By Joe Rector

The end of August and the beginning of September haven’t been the kindest of months to many folks in the country. Hurricanes in the east and infernos in the west displace families and destroy business. Our feelings go out to all who have suffered such losses, and in the American spirit, volunteers, supplies, and money are pouring into those areas. Still, folks wonder what the world is going on.

I don’t have a special line of communications to the good lord that is different from all others, but I’m pretty sure that these events aren’t His doings. He created things and now lets the world spin and “do its things.” I don’t believe for one minute that these storms and fires are sent by His hand to punish people for their misdeeds. As I see it, His doing so would negate the loving character that is evident in the New Testament.

The more likely cause of these events is nature itself. A system glides over the ocean, and fueled by warm air and water, it begins to spin and churn and grow. At some point, it produces enough force to be labeled a hurricane. The fierceness of a hurricane depends upon the route it takes over time. Traveling over more and more warm water adds to its fury. That’s the way nature works.

The fires in the west sometimes result from careless campers or arsonists. However, nature is also the culprit of many of these fires. Lightning strikes spark fires that in ages past cleared the undergrowth of forests. I compare it to a dentist cleaning teeth. He digs out the trapped particles and built-up plague to ensure healthy teeth. A fire can also bring about healthier forests.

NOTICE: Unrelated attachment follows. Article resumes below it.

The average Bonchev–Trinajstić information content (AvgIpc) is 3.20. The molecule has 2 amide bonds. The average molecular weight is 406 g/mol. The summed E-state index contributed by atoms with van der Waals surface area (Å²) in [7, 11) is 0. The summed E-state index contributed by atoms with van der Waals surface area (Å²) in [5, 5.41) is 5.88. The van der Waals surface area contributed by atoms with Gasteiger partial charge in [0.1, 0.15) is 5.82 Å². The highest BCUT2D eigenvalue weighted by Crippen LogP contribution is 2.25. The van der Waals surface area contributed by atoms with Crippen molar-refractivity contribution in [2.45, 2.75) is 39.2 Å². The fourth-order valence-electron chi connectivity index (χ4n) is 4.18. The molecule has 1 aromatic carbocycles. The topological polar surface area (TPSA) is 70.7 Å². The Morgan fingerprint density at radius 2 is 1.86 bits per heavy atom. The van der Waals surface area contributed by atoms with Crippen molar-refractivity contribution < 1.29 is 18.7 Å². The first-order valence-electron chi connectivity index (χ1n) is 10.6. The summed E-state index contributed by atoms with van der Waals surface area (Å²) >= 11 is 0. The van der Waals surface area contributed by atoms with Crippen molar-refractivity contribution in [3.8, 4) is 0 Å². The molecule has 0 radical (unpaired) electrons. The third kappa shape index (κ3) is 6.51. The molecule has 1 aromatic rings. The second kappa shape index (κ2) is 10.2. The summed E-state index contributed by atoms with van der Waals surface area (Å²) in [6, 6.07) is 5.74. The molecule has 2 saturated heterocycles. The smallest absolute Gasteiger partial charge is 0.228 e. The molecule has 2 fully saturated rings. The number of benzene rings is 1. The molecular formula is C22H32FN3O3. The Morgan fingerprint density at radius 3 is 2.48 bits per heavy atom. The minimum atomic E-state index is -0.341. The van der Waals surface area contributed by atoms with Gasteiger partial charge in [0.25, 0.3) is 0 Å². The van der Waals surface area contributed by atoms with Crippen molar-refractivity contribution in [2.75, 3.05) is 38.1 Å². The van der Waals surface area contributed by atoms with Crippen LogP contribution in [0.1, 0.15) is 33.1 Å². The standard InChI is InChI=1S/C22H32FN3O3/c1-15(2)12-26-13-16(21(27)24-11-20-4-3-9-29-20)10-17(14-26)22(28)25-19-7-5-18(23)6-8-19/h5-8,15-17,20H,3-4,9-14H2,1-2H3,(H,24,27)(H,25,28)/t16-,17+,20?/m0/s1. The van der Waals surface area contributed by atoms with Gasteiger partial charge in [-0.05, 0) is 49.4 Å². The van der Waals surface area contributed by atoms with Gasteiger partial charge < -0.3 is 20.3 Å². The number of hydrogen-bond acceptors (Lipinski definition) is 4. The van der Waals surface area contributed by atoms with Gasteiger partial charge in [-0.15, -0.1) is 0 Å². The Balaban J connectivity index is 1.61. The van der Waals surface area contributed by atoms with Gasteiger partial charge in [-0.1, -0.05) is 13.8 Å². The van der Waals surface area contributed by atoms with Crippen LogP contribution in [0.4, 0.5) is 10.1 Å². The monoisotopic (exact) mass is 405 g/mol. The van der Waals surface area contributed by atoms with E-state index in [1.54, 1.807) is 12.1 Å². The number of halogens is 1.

Another reason exists for the fires. Folks have moved out from the cities, and their homes sit in those very areas where underbrush is thick. When nature does her thing, man’s abodes are no more important than other things in the paths of fires. The effects of global warming causes droughts that fry lands that historically have received much more rainfall than at present. When a fire does break out, the dry conditions exacerbate the tender box forests and grasslands.

Hurricanes are also affected by the conditions of the planet. Warming has caused polar caps to melt, something that raises sea levels. That same warming increases the temperatures of waters which feed those storms. Those environmental problems create monster tornadoes and widen the paths of tornado alleys.

Arguments over global warming in no way helps solve the immediate problems that folks of Texas, Florida, and California face. As Americans and humans, we have a responsibility to help them in multiple ways. However, we also might be wise to study man’s effects on the environment and to understand how they negatively contribute to the disasters that will come in the future. Nature is the boss. Her power can somewhat tamed with a change in the way we go about our existence.